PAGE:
There's also a "middle ground" between the two most expensive builds via substituting a 770 for the 7970 and getting a 750-850w PSU, to allow for a future SLI. This would likely cost $1,350 or so.


First off, thanks for the response. I hadn't spent to much time looking at cases, but honestly the tempest was the first one that I looked at that I liked the look of and had good reviews. However I will consider your suggestion even though I prefer the look of the tempest because 5 years using laptops for gaming has taught me way to much about over heating...
As far as the prices go, that was sort of the prices I was expecting to see, I was thinking within 100, either cheaper or more expensive.

The thing about the budget is, its not entirely up to me. I'm between jobs right now so if I were paying for it, I could probably afford an optical drive haha. But due to my current location, getting a job without a car is... well actually I have a tendency to not look because I don't want (me and this wanting) to walk 5+ miles to work daily. Call me lazy.
But there was a situation where I gave my dad permission to sell my truck and we never saw the money and my dad lost a friend. I'm hoping that now that he's got some extra money I'm hoping we will be able to find me a car and get a PC. So as long as we have enough that hes willing to spend, It would be in one of the listed price ranges. The other factor is PS4, I am a console gamer at heart and the small group of friends I've been playing with for a good 6 years already has theirs per ordered and playing with them is worth more than a PC to.

Well now that I wrote something that doesn't add to this in anyway because its 530 and I can't sleep...

I would be more focused on the gaming portion than the editing, 49.9% of the editing I've ever done has been smooth on whatever I've used the programs on. The other 50.1% was all on the laptop I mentioned at the beginning which would usually (according to the gauge that I never really understood) spike the CPU up to 75+% at which point it would become unusable for 5-10 minutes. Just wondering, do you know the gauge I'm talking about and what it actually meant? It was a desktop widget that displayed CPU and RAM, I just learned that if the CPU was above 60% the laptop was unusable and the ram was usually around 26-32%. I don't think it was temp although keeping it cooler would prevent the spike but if it was temp the #% would have been more stable and gone down with the temp, not gradually decrease to mid 50s and immediately spine to 99 or 100%.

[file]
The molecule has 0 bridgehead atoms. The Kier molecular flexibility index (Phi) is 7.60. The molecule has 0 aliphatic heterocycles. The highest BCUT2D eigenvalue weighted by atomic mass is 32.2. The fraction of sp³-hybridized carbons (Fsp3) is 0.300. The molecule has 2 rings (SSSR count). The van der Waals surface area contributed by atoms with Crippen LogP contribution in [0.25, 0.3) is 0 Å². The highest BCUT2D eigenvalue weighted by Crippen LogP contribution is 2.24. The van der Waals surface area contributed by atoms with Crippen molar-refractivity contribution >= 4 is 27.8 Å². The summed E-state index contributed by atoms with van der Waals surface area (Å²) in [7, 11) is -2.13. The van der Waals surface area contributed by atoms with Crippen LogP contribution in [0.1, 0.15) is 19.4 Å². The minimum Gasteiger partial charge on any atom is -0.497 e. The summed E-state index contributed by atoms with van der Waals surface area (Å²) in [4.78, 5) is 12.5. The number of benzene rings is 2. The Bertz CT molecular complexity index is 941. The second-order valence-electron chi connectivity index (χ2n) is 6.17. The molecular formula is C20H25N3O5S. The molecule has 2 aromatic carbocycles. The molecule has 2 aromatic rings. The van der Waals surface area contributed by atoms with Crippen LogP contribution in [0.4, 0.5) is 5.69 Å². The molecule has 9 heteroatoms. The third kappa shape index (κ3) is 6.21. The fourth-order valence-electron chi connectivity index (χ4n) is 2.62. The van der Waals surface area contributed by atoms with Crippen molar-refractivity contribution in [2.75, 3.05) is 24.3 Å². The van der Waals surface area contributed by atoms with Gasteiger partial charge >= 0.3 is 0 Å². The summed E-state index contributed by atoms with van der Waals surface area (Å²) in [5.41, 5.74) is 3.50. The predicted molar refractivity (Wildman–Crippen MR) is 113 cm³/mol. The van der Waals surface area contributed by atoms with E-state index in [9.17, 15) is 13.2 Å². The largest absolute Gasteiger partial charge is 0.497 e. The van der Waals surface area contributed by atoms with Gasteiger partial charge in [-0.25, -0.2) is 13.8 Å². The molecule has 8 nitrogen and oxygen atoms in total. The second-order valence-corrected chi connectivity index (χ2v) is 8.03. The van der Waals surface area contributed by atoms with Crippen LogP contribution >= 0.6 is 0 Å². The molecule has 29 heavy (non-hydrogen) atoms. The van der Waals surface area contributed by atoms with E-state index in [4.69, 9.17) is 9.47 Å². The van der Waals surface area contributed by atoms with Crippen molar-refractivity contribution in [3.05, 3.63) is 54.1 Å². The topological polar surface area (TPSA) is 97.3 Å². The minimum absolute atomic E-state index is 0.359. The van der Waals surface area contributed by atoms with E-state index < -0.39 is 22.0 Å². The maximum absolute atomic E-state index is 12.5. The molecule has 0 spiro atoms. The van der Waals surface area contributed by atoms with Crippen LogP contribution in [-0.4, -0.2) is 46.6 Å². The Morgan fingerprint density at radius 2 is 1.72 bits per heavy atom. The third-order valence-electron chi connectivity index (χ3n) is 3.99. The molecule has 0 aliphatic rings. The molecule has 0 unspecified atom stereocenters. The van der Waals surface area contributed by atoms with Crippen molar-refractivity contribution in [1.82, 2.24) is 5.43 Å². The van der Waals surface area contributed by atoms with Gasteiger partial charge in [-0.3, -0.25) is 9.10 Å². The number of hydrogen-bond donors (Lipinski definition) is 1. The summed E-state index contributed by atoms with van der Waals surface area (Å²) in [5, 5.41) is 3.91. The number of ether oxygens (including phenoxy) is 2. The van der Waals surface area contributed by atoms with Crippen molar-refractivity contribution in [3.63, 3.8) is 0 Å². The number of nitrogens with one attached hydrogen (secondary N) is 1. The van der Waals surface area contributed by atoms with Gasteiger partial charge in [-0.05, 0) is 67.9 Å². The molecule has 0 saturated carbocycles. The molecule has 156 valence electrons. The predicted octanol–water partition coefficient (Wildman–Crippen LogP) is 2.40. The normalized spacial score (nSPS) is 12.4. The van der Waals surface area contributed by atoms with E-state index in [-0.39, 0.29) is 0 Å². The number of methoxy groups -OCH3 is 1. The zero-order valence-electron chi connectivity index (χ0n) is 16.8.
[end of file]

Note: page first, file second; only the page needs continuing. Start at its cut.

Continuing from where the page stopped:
I went on another tangent again... I'm just gonna stop now before I upset someone by having posts in a thread that aren't relevant to my own thread.

Insomnia FTW?

~FG^^
Related resources
June 27, 2013 5:58:42 AM

FastGunna said:
Jack Revenant said:
I'd like to open by suggesting that you consider the NZXT Phantom 410, which has excellent cooling and is only marginally more expensive than the Tempest 410 (less than $3, in fact). It's an absolutely great case, and well worth that extra three bucks.
You should also consider an i7 for the higher-budget builds, particularly given that you're likely within driving distance of the Orange County Microcenter, and thus could take advantage of their CPU+motherboard combinations and ludicrously cheap i7s.
Lastly, I would suggest 16GB of RAM if you do video editing. 8GB is plenty for gaming, but with a budget of up to $1,500, there's no reason to scrimp when you would actually be able to make use of it.

With that out of the way, my suggestions:

$750:

PCPartPicker part list / Price breakdown by merchant / Benchmarks

CPU: AMD FX-8350 4.0GHz 8-Core Processor ($179.99 @ Microcenter)
Motherboard: ASRock 970 EXTREME4 ATX AM3+ Motherboard (Purchased For $59.99)
Memory: G.Skill Ripjaws Series 8GB (2 x 4GB) DDR3-1600 Memory ($63.00 @ Newegg)
Storage: Seagate Barracuda 1TB 3.5" 7200RPM Internal Hard Drive ($64.98 @ Outlet PC)
Video Card: Gigabyte GeForce GTX 760 2GB Video Card ($259.99 @ Amazon)
Case: NZXT Phantom 410 (Black) ATX Mid Tower Case ($79.99 @ Newegg)
Power Supply: XFX 550W 80 PLUS Bronze Certified ATX12V / EPS12V Power Supply ($45.99 @ NCIX US)
Optical Drive: Lite-On iHAS124-04 DVD/CD Writer ($14.99 @ Newegg)
Total: $768.92
(Prices include shipping, taxes, and discounts when available.)
(Generated by PCPartPicker 2013-06-27 05:40 EDT-0400)

While this build comes in at a bit more than $700, I feel that the gains from a 760 over a 7870 or 660 are well worth it, particularly considering the recent reviews and benchmarks on the 760. This should give you pretty solid editing and high settings in games, but it's not the most powerful build possible by any measure, and I couldn't fit in an SSD.

$1,000:

PCPartPicker part list / Price breakdown by merchant / Benchmarks

CPU: AMD FX-8350 4.0GHz 8-Core Processor ($179.99 @ Microcenter)
CPU Cooler: Cooler Master Hyper 212 EVO 82.9 CFM Sleeve Bearing CPU Cooler ($29.98 @ Outlet PC)